hide underneath it, pretend your body was not made of earth and mud and bubbling breath, your eyes do not have light,
your mouth so foul, and your memory, so wrong! No,
it didn't happen like that.

Let us rewrite your history:
beneath the invisible veil,
you are no more.

The Suicide Chamber

Walk in silence; this is not a place of sorrow, but one of stillness.

You are not alone — though your thoughts are already gray, your screams soundless and fog-thick.

These eyes, floating above your head,
this mouth attached to small things,
dismembered arms and legs slowly crawling, making their way up, up —

this you, you do not recognize.

Instead, this is where you find pieces of yourself, and others,
at odd hours, on quite ordinary days;
when you see your grandmother for the first time in sixteen years, or

when remembering the unborn child, or the dense texture of her tumor, when longing for his breath, or when your feet are floating above water, when something inside of you is split in small halves, even while staring at your reflection, or the moon's arrogant light revealing shadows you do not want to see,

wondering what it would feel like to fall off a bridge, and let any car swoop you by,

or jump out of the train, and let the blackness of tunnels swallow you whole;

and drink this water, drink, drink the tsisisat
until it is heavy and bubbling in your lungs

thinking so fondly:

I am the daughter of the river and to the water I shall return.

Find yourself among the presence of others like you ordinarily so —

somehow speaking the same language of sorrow and shame.

This is where they come to find relief from the world, to find themselves, or not at all, this is where they continue to exist in solitude,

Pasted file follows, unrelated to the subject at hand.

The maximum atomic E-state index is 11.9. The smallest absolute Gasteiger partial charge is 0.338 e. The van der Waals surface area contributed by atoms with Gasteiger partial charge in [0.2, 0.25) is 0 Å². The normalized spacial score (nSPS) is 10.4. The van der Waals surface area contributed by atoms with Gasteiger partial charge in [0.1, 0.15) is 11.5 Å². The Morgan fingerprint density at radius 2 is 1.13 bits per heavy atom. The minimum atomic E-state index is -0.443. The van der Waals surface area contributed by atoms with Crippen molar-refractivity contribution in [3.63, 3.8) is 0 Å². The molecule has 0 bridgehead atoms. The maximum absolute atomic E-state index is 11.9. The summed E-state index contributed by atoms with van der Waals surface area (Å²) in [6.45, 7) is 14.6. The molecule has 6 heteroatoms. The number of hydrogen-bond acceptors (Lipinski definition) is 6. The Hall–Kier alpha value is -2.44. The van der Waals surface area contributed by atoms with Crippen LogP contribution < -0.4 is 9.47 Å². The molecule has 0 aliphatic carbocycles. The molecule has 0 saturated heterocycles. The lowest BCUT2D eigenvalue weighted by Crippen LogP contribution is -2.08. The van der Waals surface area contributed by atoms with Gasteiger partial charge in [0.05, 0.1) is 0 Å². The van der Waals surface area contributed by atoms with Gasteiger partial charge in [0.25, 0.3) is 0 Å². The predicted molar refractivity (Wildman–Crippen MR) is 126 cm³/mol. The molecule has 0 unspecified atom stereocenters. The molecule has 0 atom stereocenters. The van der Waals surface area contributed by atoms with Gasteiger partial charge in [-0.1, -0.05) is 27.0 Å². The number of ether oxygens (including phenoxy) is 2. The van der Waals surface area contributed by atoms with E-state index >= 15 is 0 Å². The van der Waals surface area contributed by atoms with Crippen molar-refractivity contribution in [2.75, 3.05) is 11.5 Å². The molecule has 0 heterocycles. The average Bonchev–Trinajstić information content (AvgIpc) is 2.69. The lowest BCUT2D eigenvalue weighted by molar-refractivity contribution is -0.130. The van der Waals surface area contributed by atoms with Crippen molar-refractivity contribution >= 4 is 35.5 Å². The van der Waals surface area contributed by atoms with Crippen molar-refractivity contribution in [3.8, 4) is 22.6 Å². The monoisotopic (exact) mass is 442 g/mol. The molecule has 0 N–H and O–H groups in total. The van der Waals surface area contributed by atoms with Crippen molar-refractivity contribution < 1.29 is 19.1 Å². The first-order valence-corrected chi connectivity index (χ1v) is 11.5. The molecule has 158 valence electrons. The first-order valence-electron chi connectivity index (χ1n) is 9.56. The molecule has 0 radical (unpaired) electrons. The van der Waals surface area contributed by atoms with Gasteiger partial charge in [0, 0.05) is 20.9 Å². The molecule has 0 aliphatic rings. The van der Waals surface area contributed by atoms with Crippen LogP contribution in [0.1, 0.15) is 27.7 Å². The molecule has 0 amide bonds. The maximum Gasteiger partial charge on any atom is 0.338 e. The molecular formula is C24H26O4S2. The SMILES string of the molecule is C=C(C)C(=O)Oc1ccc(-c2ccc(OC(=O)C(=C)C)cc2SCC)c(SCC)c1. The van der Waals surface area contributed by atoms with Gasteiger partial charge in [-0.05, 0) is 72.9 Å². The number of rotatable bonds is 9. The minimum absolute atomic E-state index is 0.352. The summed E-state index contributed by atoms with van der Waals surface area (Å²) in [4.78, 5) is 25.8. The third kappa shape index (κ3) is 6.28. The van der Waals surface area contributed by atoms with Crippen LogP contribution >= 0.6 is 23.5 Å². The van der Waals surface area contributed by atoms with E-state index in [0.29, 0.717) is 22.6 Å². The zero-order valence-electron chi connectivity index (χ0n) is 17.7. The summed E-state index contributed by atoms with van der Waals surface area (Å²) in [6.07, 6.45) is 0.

multiples at a time, because this is easier than anything else, easier than admitting what they dare not say, easier than waking up every morning, and that is what we are reduced to,

the task of being disembodied the small, small task of disappearing without a sound, without a whisper of sorrow.

The Tree of My Deaths

This fire consumes me with the appetite of a lover;

and what I want is this:

to hold it in my hands,
to kiss its flames,
to dip my hair into that succulent orange;

all the colors I want to use for my suicide are there —

a tender blue, the shadow of gray, the blood of red, the purple of plum, the whiteness of the sun, the translucence of ghosts;
I think of it like this:
I will die multichromatic.

And then there is the blackness of it all;

the burning,
the charcoal body,
the smell of smoke.

This cannot be it, this is not
how I want it to happen;

so instead I burn entire notebooks filled with poems,
stories I've written at night,

and the characters melt quickly, pages devoured one after the other, and what is left is the ash of sorrow,

and I dig a hole in the garden by joyous adey abeba, and scatter ashes and weep slowly, quietly,
as any child would.

How I tell you years later:

there is a tree of stories in my garden and death hangs loosely from its branches and its leaves are a shade darker than the deepest night and it bears no fruit, no characters, no people,
no plots; it bears no names,

the tree of my stories the tree of my deaths.

Behind Walls and Glass

There are many places where you can hide

but none are safe for you to call home.

This is a land that fed you meat and frozen vegetables,

a land that calls you alien and immigrant,

a land that defines your self-worth by the color of your skin,

a land where your language is nothing but strange sounds.

This is not home;

home is a place where you can be who you want to be

where meat comes from goat herders where papayas are the size of cats where God is only God where black and brown and white are only colors

where you fall, and a flower blossoms in your name

where you are not asked if you have a nickname if you were colonized if your ancestors were tied and sold to the ferrous hearts of sea merchants,

if you know anyone else in the entire continent if you were a child soldier if you have starved.

This is not it.

This is the place to hide behind walls and glass behind fake accents and quick smiles behind designer clothes and fancy cars and lavish trips and dancing and nightclubs and short shorts and scorned boys who want to claim your body before you know it is yours.

This is your hiding place:

tell no one and you'll be safe.

Your Body Is War (II)

When men tell you this you do not know who you are;

men with long arms and lurid eyes bleeding an old blood, speaking a thing you have heard before.